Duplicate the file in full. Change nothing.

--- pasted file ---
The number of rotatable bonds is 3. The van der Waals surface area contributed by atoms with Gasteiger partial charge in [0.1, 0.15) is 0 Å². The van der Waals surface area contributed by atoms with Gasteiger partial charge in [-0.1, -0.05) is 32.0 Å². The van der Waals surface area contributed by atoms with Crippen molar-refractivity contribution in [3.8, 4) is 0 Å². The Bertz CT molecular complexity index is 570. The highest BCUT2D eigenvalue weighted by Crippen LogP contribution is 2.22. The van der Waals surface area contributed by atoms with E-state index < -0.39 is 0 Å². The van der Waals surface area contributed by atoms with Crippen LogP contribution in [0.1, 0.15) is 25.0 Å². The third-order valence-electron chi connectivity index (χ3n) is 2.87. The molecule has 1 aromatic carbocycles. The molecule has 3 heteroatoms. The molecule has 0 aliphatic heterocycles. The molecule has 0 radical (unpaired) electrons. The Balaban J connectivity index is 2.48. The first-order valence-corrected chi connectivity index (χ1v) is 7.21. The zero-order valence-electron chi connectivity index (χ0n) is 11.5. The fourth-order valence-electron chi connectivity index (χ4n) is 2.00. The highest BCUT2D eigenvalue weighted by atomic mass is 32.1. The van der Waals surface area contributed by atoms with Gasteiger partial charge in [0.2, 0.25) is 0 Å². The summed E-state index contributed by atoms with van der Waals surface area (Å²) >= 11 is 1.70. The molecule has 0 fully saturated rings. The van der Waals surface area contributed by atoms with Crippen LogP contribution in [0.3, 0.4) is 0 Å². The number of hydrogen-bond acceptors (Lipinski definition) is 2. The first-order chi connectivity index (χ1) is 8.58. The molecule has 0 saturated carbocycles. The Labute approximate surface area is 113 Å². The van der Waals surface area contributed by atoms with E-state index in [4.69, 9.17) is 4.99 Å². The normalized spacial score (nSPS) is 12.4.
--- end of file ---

The number of rotatable bonds is 3. The van der Waals surface area contributed by atoms with Gasteiger partial charge in [0.1, 0.15) is 0 Å². The van der Waals surface area contributed by atoms with Gasteiger partial charge in [-0.1, -0.05) is 32.0 Å². The van der Waals surface area contributed by atoms with Crippen molar-refractivity contribution in [3.8, 4) is 0 Å². The Bertz CT molecular complexity index is 570. The highest BCUT2D eigenvalue weighted by Crippen LogP contribution is 2.22. The van der Waals surface area contributed by atoms with E-state index < -0.39 is 0 Å². The van der Waals surface area contributed by atoms with Crippen LogP contribution in [0.1, 0.15) is 25.0 Å². The third-order valence-electron chi connectivity index (χ3n) is 2.87. The molecule has 1 aromatic carbocycles. The molecule has 3 heteroatoms. The molecule has 0 aliphatic heterocycles. The molecule has 0 radical (unpaired) electrons. The Balaban J connectivity index is 2.48. The first-order valence-corrected chi connectivity index (χ1v) is 7.21. The zero-order valence-electron chi connectivity index (χ0n) is 11.5. The fourth-order valence-electron chi connectivity index (χ4n) is 2.00. The highest BCUT2D eigenvalue weighted by atomic mass is 32.1. The van der Waals surface area contributed by atoms with Gasteiger partial charge in [0.2, 0.25) is 0 Å². The summed E-state index contributed by atoms with van der Waals surface area (Å²) >= 11 is 1.70. The molecule has 0 fully saturated rings. The van der Waals surface area contributed by atoms with Crippen LogP contribution in [0.3, 0.4) is 0 Å². The number of hydrogen-bond acceptors (Lipinski definition) is 2. The first-order chi connectivity index (χ1) is 8.58. The molecule has 0 saturated carbocycles. The Labute approximate surface area is 113 Å². The van der Waals surface area contributed by atoms with E-state index in [4.69, 9.17) is 4.99 Å². The normalized spacial score (nSPS) is 12.4.